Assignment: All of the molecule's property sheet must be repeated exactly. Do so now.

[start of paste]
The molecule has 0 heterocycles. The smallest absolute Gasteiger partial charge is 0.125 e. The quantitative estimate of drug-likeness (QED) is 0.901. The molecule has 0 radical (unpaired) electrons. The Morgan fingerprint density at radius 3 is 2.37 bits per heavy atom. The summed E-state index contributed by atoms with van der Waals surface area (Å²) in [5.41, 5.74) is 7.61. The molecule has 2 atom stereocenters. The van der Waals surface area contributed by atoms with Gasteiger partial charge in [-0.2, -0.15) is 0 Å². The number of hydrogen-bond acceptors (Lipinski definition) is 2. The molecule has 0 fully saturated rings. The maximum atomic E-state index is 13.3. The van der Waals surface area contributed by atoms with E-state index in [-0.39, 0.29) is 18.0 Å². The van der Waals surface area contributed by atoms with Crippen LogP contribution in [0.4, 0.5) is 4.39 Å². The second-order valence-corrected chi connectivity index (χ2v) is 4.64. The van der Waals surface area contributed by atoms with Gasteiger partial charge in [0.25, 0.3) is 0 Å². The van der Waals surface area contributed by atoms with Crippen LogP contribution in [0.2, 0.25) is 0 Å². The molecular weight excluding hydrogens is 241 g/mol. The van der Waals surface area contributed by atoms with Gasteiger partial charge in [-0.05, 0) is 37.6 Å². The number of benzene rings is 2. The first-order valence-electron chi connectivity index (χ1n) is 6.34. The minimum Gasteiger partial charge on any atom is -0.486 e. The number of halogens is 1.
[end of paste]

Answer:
The molecule has 0 heterocycles. The smallest absolute Gasteiger partial charge is 0.125 e. The quantitative estimate of drug-likeness (QED) is 0.901. The molecule has 0 radical (unpaired) electrons. The Morgan fingerprint density at radius 3 is 2.37 bits per heavy atom. The summed E-state index contributed by atoms with van der Waals surface area (Å²) in [5.41, 5.74) is 7.61. The molecule has 2 atom stereocenters. The van der Waals surface area contributed by atoms with Gasteiger partial charge in [-0.2, -0.15) is 0 Å². The number of hydrogen-bond acceptors (Lipinski definition) is 2. The molecule has 0 fully saturated rings. The maximum atomic E-state index is 13.3. The van der Waals surface area contributed by atoms with E-state index in [-0.39, 0.29) is 18.0 Å². The van der Waals surface area contributed by atoms with Crippen LogP contribution in [0.4, 0.5) is 4.39 Å². The second-order valence-corrected chi connectivity index (χ2v) is 4.64. The van der Waals surface area contributed by atoms with Gasteiger partial charge in [0.25, 0.3) is 0 Å². The van der Waals surface area contributed by atoms with Crippen LogP contribution in [0.2, 0.25) is 0 Å². The molecular weight excluding hydrogens is 241 g/mol. The van der Waals surface area contributed by atoms with Gasteiger partial charge in [-0.05, 0) is 37.6 Å². The number of benzene rings is 2. The first-order valence-electron chi connectivity index (χ1n) is 6.34. The minimum Gasteiger partial charge on any atom is -0.486 e. The number of halogens is 1.